A Japanese rail company has defended a controversial training scheme that requires staff to sit between tracks as trains travel past at 200mph.
Employees for JR West crouch in a one metre by one metre trench between the tracks and tuck themselves in as up to three bullet trains speed past, to give them an impression of the forces at work.
JR West introduced the practice in 2016 to show employees the importance of train inspections and safety, following an accident in 2015 where part of the exterior of a train fell off in transit.
However, employees have reportedly complained about the unusual exercise.
The Tokyo Shimbun newspaper quoted one staff member as saying: “It was a horrible experience.”
Approximately 190 staff working in Hiroshima and Kitakyushu prefectures have taken part in the scheme, with one participant likening the experience to a public flogging, according to the Mainichi Daily.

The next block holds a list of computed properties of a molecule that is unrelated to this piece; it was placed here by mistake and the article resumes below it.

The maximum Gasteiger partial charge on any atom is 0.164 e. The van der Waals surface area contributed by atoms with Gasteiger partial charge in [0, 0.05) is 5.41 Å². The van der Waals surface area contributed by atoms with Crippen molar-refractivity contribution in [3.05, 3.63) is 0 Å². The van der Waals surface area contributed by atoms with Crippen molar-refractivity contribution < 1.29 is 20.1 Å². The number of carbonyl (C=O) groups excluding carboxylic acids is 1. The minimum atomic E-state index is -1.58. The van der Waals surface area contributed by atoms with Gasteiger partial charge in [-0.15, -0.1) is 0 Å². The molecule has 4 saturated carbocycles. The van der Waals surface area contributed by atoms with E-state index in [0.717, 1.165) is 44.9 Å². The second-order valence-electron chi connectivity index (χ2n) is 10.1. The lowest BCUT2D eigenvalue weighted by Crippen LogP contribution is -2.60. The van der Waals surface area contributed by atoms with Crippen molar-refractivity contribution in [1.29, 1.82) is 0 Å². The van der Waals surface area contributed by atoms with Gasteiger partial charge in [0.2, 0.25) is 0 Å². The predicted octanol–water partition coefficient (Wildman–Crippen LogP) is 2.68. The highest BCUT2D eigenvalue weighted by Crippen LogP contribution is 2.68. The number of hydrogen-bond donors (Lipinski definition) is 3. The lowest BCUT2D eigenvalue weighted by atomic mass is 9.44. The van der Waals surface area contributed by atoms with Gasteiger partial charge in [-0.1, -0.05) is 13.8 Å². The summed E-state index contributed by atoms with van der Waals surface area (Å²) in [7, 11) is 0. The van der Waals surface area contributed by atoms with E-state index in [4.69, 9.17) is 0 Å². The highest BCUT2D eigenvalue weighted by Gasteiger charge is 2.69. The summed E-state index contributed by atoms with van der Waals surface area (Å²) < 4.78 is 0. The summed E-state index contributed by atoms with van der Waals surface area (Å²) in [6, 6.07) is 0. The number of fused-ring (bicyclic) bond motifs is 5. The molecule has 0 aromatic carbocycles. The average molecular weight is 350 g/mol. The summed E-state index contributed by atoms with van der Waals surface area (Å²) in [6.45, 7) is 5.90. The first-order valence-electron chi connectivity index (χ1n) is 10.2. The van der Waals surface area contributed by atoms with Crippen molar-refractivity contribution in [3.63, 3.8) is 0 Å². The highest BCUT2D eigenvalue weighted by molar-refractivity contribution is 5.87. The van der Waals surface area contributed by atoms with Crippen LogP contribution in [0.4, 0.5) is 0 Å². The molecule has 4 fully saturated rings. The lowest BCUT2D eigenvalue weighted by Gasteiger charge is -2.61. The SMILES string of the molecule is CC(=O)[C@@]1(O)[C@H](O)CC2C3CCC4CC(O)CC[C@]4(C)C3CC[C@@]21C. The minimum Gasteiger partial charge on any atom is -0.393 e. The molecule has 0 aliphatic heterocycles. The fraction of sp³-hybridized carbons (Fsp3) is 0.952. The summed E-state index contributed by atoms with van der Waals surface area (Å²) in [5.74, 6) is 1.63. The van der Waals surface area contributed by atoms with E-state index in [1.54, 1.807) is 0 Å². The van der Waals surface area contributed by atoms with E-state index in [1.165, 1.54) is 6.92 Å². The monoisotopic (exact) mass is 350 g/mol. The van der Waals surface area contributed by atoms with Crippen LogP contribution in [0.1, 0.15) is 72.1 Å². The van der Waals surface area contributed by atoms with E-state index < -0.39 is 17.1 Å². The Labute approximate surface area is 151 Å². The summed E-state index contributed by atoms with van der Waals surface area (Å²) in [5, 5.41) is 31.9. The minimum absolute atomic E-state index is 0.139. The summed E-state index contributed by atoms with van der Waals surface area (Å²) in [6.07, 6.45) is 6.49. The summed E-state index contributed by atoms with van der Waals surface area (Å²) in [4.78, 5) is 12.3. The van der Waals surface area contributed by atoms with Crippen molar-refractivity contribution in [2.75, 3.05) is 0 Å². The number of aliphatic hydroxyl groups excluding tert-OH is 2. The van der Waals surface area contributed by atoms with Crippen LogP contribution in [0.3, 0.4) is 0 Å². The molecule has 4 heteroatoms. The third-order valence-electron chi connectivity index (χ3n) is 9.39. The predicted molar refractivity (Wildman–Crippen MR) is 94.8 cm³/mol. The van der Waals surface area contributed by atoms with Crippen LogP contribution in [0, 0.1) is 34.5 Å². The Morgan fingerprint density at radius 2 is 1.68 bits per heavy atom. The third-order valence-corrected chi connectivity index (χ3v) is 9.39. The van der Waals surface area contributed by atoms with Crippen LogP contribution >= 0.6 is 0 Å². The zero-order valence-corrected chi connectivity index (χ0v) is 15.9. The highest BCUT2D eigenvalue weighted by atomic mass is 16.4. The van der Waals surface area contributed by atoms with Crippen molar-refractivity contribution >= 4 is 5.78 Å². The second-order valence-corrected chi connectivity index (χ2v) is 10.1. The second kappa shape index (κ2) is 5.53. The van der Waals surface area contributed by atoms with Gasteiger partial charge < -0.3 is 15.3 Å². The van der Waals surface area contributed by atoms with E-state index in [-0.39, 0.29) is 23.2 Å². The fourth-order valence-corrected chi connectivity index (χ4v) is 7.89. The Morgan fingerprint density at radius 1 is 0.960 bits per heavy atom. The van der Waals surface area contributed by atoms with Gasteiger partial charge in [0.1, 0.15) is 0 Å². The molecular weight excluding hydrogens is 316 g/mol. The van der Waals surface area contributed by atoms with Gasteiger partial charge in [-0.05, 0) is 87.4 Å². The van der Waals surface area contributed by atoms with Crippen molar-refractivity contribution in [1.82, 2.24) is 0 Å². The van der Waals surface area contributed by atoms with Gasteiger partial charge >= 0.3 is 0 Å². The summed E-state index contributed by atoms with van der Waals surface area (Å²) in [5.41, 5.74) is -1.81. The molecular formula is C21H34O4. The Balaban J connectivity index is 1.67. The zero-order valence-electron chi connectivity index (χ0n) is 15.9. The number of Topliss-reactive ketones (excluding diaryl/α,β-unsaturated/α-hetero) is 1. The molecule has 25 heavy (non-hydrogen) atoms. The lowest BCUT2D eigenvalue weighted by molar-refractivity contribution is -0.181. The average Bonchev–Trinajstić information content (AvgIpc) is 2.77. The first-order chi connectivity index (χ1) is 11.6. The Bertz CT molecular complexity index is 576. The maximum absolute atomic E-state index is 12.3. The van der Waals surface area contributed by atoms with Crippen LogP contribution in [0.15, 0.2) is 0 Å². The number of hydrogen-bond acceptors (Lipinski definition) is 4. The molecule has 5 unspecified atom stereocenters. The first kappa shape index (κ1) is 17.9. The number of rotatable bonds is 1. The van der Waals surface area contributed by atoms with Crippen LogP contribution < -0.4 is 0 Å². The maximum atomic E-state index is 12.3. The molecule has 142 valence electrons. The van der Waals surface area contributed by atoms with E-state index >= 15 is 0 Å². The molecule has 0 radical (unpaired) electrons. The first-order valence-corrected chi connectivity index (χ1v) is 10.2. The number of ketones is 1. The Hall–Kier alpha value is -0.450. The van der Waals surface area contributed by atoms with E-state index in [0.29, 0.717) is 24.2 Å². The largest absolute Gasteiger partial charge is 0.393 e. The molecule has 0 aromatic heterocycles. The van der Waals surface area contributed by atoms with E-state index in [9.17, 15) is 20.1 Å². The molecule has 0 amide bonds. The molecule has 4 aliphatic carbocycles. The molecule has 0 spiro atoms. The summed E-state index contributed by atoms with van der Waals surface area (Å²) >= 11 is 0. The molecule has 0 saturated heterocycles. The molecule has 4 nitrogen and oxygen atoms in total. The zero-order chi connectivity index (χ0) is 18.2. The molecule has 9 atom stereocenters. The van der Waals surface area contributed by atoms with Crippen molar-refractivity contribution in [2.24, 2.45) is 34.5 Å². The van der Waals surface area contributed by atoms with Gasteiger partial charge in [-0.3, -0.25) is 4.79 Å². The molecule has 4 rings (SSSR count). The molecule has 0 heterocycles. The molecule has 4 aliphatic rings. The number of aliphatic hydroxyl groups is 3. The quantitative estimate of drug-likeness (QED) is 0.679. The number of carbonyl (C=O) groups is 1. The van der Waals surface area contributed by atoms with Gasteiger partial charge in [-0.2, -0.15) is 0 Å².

Despite calls from employees, JR West has refused to halt the exercise.
Speaking to AFP, a spokesman said: “We pay close attention to safety while doing the training… we will continue this training while ensuring it serves a purpose and is done safely.”
Japan’s train network has developed a reputation for punctuality.
In November 2017, the Metropolitan Intercity Railway apologised for a train departing 20 seconds earlier than scheduled, despite receiving no complaints for the oversight.
Despite trains regularly travelling over 200mph (300km/h), the Shinkansen, or bullet train, network also has an exceptional safety record, with no crash-related fatalities recorded in over fifty years of service.